Microbial Electro-Photosynthesis for improving energy conversion efficiency in photosynthetic microorganisms

Description

While photosynthetic microorganisms offer a promising route to generate sustainable transportation fuels and products using solar energy, boosting their photosynthetic efficiency above normal levels (<5%) will help ensure its economic viability. A major source of inefficiency is that photosynthetically active radiation (PAR, 400-700 nm) constitutes less than half of the solar energy reaching the earth's surface. Photolvoltaic (PV) devices capture twice as many photons as photosynthetic pigments and have efficiencies >20% for converting photon energy to electricity. However, current artificial systems have yet to realize the capacity of photosynthesis to produce complex molecules, high value products and high energy-density transportation fuels.

Researchers at Arizona State University (ASU) and the Biodesign Institute at ASU have modified a strain of cyanobacteria to utilize photovoltaic (PV) electricity to stimulate growth in a technology called Microbial Electro-Photosynthesis (MEPS). Specially designed chemical redox mediators shuttle electrons from a cathode directly into the photosynthetic electron transport chain. Light energy from photosynthesis is used to drive carbon fixation, yielding biomass and complex, high energy transportation fuel feedstock, which are not efficiently generated by microorganisms using electricity alone.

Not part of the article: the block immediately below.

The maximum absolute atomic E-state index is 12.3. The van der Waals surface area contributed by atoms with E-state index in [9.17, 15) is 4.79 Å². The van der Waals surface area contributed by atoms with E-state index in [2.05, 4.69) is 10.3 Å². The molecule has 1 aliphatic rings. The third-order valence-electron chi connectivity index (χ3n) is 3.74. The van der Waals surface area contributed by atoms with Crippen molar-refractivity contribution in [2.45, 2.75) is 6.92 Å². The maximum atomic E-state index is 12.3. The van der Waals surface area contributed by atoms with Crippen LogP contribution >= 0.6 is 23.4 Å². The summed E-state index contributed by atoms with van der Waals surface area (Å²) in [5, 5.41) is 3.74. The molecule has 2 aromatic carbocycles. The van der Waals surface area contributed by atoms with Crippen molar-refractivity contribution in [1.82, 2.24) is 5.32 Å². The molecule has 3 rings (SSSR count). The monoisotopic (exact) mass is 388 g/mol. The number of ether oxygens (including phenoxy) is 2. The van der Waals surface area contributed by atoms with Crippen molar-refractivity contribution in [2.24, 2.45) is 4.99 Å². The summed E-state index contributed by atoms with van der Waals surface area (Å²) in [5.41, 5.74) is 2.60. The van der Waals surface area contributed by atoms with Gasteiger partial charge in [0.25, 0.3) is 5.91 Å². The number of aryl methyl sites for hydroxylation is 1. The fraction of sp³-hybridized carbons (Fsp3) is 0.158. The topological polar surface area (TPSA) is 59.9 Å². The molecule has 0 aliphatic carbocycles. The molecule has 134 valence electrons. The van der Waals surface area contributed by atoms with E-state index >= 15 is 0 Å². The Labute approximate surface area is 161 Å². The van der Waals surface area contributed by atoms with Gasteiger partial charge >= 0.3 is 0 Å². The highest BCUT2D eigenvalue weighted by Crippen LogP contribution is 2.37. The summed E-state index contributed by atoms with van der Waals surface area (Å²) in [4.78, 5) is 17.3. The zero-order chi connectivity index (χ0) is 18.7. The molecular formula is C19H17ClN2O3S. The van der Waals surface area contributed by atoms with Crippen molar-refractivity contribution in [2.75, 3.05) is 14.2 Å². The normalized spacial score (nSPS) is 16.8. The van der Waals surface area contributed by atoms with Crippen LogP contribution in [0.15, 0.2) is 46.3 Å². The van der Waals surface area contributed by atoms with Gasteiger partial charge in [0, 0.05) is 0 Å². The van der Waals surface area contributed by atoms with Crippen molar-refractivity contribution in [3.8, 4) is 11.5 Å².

Potential Applications

  • MEPS technology enables numerous products of commercial interest, which are naturally occurring or engineered within photosynthetic organisms, including:
    • High-density transportation fuels
    • Human and animal supplements
    • Cosmetics
    • Agrochemicals
    • Therapeutics
    • Plastics
    • Specialty Chemicals

Benefits and Advantages

  • PV captures about twice the number of photons compared to capture by photosynthetic microbes alone
  • The integrated MEPS bio + PV system could increase solar-to-fuel and solar-to-product conversion efficiency to >25%
  • Improves productivity of oxygen sensitive metabolic processes
  • Improves light utilization to allow cultures to reach higher densities
  • Reduces downstream dewatering and harvesting costs
  • Strain facilitates genetic engineering of new metabolic pathways to produce novel products and optimize expression yields
  • Utilizes electricity from any source, including wind, hydro, and geothermal
  • Can be easily integrated into standard photobioreactor designs

For more information about the inventor(s) and their research, please see
Dr. Fromme's laboratory webpage
Dr. Rittmann's laboratory webpage
Dr. Thomas Moore's laboratory webpage
Dr. Ana Moore's laboratory webpage
Dr. Vermaas' laboratory webpage

Case ID:
M15-017L
Published:
06-10-2015
Last Updated:
05-10-2018

Patent Information

App Type:
Provisional
Serial No.:
62/093,863
Patent No.:
File Date:
12-18-2014
Issue Date:
10-15-2018
Expire Date:
12-18-2015

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